Sunday, October 18, 2009

Back, to the Yukon!

We did a series a while back on Alaska. It was one of my favorites, so we are going back to that area again, only this time we will be looking at the Canadian side of the border. This week we will be looking at pictures of Dawson City during the Gold Rush. Hopefully we will have some fun, and hopefully we will hear from some of our Canadian friends.

Alright, it looks like I am the winner of the mystery person contest. The woman pictured below was Annie Russell, a noted actress at the turn of the century. It was a good contest, and many people were close, but no one got it.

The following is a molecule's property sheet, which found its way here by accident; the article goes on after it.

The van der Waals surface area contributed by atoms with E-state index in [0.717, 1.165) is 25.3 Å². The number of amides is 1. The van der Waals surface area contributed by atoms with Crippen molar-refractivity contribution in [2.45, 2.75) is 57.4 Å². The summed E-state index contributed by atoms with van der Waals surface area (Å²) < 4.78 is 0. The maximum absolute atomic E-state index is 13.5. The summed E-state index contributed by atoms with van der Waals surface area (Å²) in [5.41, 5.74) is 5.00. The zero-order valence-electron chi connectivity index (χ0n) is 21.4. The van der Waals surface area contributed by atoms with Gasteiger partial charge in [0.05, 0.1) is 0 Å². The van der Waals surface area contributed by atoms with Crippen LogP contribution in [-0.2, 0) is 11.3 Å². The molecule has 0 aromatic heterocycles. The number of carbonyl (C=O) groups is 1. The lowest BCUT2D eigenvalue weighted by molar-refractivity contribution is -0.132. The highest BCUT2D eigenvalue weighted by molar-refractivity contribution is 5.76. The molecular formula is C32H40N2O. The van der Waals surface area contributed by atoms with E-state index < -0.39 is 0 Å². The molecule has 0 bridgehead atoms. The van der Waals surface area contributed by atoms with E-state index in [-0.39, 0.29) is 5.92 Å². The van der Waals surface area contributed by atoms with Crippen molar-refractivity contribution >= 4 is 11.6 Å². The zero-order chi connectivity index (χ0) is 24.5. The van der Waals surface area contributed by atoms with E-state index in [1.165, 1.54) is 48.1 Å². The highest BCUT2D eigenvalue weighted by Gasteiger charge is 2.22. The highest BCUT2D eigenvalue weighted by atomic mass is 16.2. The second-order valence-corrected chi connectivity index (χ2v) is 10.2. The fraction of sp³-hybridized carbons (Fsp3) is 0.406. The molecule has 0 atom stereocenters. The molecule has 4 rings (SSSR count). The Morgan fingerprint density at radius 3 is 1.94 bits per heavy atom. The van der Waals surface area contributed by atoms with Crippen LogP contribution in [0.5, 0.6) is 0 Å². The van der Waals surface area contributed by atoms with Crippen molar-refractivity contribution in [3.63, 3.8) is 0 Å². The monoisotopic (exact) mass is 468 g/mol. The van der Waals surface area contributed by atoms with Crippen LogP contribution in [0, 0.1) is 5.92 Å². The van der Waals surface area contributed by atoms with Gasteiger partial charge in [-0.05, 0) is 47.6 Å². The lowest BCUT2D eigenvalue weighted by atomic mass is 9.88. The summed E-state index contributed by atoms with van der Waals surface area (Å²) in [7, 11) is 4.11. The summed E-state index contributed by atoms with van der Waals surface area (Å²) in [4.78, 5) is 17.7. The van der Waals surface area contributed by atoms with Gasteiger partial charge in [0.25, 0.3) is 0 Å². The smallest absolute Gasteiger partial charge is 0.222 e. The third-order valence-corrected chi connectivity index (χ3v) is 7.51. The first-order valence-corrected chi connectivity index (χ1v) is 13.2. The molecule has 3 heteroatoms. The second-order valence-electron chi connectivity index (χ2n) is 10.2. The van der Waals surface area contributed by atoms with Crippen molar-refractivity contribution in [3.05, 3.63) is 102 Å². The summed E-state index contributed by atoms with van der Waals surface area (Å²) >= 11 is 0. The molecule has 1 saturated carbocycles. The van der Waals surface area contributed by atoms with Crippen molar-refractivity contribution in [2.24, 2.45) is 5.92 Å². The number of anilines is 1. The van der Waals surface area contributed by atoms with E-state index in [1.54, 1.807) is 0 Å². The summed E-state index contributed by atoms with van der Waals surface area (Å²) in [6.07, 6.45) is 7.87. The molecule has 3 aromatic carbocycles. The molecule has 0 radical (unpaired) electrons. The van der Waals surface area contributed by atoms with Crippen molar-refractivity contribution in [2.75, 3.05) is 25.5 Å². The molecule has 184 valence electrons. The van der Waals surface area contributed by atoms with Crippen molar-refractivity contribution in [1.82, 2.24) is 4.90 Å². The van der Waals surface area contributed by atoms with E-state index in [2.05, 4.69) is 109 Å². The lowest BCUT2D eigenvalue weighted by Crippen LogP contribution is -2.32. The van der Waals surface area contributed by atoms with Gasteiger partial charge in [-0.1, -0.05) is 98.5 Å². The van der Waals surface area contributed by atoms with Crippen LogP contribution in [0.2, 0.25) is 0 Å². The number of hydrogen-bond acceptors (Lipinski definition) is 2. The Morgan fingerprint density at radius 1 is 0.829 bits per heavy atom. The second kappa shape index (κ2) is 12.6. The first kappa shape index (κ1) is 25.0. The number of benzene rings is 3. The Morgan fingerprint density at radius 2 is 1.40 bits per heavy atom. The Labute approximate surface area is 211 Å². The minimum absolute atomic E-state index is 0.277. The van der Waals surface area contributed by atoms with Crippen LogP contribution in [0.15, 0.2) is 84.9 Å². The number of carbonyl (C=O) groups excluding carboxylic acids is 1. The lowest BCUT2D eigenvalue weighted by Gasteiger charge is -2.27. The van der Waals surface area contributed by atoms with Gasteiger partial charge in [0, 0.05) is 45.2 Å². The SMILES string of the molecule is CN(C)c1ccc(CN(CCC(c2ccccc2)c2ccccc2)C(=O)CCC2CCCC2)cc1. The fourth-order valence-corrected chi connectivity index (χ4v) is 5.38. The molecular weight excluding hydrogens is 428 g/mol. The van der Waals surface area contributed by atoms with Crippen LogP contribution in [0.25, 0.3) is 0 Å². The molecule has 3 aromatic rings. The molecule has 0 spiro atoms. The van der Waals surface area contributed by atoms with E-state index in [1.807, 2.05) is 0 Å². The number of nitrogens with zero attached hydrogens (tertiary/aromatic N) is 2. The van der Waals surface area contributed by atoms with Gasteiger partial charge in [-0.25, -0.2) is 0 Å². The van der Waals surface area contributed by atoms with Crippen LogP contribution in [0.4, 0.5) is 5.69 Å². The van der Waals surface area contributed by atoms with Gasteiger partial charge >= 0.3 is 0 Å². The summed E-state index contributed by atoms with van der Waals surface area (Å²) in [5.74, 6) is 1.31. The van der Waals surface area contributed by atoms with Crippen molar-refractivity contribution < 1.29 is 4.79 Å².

Domestic Update: Well, I am happy to announce that Mrs. PJM's toilet is once again flushing properly. I had not shared details of this unfolding saga as it was just too painful, and the outcome was uncertain. Now that things are all under control, I will let you in on the story. It all started back at the end of September . . . you remember, back on the day that I had the Solar Panels installed. The Solar System was put in by Imperial Electric out of Dallas. They specialize in home solar and wind turbine installations. Wow, what a great organization. The owner of the company was here on site for the entire job. They were courteous, quick, professional, and knew what they were doing. I was impressed that if any of the workers needed to come in the house for something, they would take their shoes off at the front door. I do not expect people to do that, but it is a nice gesture that they respect your hardwood floors, and dont want to track them up. Anyway, these guys love what they do, and it really shows in their work.